I want to make clear my wife and I are pharmacists, so we wouldn’t gain anything from a pharmacist surplus. However, the following groups have the potential to reap benefit from additional pharmacy school openings.
1. Pharmacist Employers
In the ASHP Foundation’s “Pharmacy Forecast 2016-2020,” respondents agreed with 2 statements about future earnings: one said pharmacists’ salaries will decline by 10% by 2020, while the other said pharmacy technician salaries will increase by 25%.
Therefore, pharmacist employers may see declines in pharmacist salaries, though they may pay technicians higher wages, especially those in states with higher minimum wages.
2. Pharmacy Customers
Back when pharmacists were scarce, floaters often covered open shifts. I remember seeing my pharmacy supervisor calling through phone lists and the scheduler sending out e-mails to get multiple shifts covered at multiple stores.
Now, pharmacy customers are more likely to see the same pharmacist consistently. As Alex Barker noted in his “2016 Pharmacist Salary Guide,” 74% of pharmacists plan to stay in their current positions
3. Pharmacy Organizations
More pharmacy students and more pharmacists in the market means more potential members for industry organizations. The increase in pharmacy students may increase the likelihood of meeting diverse members of the national pharmacy community through fraternal organizations. Meanwhile, national pharmacy organizations may see a spike in their membership as pharmacy students and pharmacists look to connect and find avenues for employment opportunities.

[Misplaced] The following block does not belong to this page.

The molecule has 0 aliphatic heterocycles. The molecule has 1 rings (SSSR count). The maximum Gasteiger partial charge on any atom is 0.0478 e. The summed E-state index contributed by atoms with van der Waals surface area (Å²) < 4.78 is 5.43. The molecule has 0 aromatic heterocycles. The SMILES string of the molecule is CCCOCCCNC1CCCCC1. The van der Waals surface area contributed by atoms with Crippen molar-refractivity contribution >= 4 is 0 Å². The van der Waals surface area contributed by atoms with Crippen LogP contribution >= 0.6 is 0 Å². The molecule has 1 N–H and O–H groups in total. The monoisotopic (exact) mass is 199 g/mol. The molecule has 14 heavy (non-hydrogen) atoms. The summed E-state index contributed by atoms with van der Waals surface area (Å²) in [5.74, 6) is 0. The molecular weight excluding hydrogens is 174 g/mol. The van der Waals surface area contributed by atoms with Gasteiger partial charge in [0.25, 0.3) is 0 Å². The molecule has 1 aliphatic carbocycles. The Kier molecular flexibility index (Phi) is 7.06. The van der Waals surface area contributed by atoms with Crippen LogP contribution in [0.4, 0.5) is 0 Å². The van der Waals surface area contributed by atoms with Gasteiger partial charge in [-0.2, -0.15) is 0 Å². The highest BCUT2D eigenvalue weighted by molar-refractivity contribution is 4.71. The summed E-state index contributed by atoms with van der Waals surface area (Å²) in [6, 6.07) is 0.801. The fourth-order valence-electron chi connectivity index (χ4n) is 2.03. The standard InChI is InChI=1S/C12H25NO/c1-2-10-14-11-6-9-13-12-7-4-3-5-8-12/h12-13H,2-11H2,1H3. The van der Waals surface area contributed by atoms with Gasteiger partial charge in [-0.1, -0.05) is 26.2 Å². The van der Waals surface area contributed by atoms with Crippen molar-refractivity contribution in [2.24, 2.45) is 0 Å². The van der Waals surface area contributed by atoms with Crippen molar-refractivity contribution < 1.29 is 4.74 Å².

4. Residency Programs
With more potential applicants, residency programs can increase their selectivity or expand their numbers. In a saturated job market, students who wouldn’t otherwise consider a residency may pursue it as an alternative.
5. Preceptor Sites
More pharmacy students mean more P4s on rotation. I’ve worked in stores with student pharmacists and without them. Aside from the support they provide, students bring the latest news from the pharmacy schools and give preceptors great reasons to keep abreast of the latest clinical data.
6. Pharmacy Schools
As the number of colleges expands, so does the likelihood of a pharmacy school better meeting an applicant’s list of desirable qualifications. A branch of my alma mater opened 5 miles from my parent’s home in 2007, a decade after I graduated from the urban main campus. As newer pharmacy schools open, they will most likely meet prospective students’ needs through more convenient locations, double degree programs, accelerated curricula, and a focus on admitting underrepresented groups.
Tony Guerra, PharmD
Tony Guerra, PharmD, is chair, instructor, and pre-pharmacy advisor at Des Moines Area Community College's Pharmacy Technician program and Pharmacy Podcast Network Co-Host. He's Tony_PharmD on Twitter and TonyPharmD on YouTube providing Top 200 drugs and pronunciation help to over 4,500 followers with over 1 million views. His two audiobooks Memorizing Pharmacology: A Relaxed Approach and How to Pronounce Drug Names: A Visual Approach to Preventing Medication Errors are Amazon bestsellers. He graduated from Iowa State University with a BA in English and the University of Maryland with his PharmD.